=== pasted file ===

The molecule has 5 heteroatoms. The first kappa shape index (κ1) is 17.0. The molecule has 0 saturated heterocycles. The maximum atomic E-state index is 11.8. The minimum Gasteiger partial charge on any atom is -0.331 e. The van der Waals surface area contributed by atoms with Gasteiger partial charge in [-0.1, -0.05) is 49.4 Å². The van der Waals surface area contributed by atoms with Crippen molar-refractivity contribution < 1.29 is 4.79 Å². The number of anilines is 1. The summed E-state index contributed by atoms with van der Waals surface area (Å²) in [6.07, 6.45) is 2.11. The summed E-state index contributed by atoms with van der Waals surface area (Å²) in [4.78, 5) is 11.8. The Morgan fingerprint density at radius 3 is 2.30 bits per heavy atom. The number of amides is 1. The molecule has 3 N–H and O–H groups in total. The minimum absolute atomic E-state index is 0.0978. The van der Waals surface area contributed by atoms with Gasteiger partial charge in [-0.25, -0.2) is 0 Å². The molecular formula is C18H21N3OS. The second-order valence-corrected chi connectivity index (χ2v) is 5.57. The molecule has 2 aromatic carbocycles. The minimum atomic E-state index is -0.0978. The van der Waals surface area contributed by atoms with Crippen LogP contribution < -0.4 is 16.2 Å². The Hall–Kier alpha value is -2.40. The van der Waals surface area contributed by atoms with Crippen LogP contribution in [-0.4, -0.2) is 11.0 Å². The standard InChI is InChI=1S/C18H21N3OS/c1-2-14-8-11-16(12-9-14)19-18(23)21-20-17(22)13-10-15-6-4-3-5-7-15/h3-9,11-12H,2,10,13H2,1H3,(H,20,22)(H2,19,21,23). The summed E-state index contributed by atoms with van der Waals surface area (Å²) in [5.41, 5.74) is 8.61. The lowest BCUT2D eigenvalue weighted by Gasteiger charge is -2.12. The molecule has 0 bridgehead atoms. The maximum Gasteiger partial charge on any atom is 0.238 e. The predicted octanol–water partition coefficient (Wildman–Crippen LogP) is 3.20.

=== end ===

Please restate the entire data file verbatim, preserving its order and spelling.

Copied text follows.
The molecule has 5 heteroatoms. The first kappa shape index (κ1) is 17.0. The molecule has 0 saturated heterocycles. The maximum atomic E-state index is 11.8. The minimum Gasteiger partial charge on any atom is -0.331 e. The van der Waals surface area contributed by atoms with Gasteiger partial charge in [-0.1, -0.05) is 49.4 Å². The van der Waals surface area contributed by atoms with Crippen molar-refractivity contribution < 1.29 is 4.79 Å². The number of anilines is 1. The summed E-state index contributed by atoms with van der Waals surface area (Å²) in [6.07, 6.45) is 2.11. The summed E-state index contributed by atoms with van der Waals surface area (Å²) in [4.78, 5) is 11.8. The Morgan fingerprint density at radius 3 is 2.30 bits per heavy atom. The number of amides is 1. The molecule has 3 N–H and O–H groups in total. The minimum absolute atomic E-state index is 0.0978. The van der Waals surface area contributed by atoms with Gasteiger partial charge in [-0.25, -0.2) is 0 Å². The molecular formula is C18H21N3OS. The second-order valence-corrected chi connectivity index (χ2v) is 5.57. The molecule has 2 aromatic carbocycles. The minimum atomic E-state index is -0.0978. The van der Waals surface area contributed by atoms with Crippen LogP contribution < -0.4 is 16.2 Å². The Hall–Kier alpha value is -2.40. The van der Waals surface area contributed by atoms with Crippen LogP contribution in [-0.4, -0.2) is 11.0 Å². The standard InChI is InChI=1S/C18H21N3OS/c1-2-14-8-11-16(12-9-14)19-18(23)21-20-17(22)13-10-15-6-4-3-5-7-15/h3-9,11-12H,2,10,13H2,1H3,(H,20,22)(H2,19,21,23). The summed E-state index contributed by atoms with van der Waals surface area (Å²) in [5.41, 5.74) is 8.61. The lowest BCUT2D eigenvalue weighted by Gasteiger charge is -2.12. The molecule has 0 bridgehead atoms. The maximum Gasteiger partial charge on any atom is 0.238 e. The predicted octanol–water partition coefficient (Wildman–Crippen LogP) is 3.20.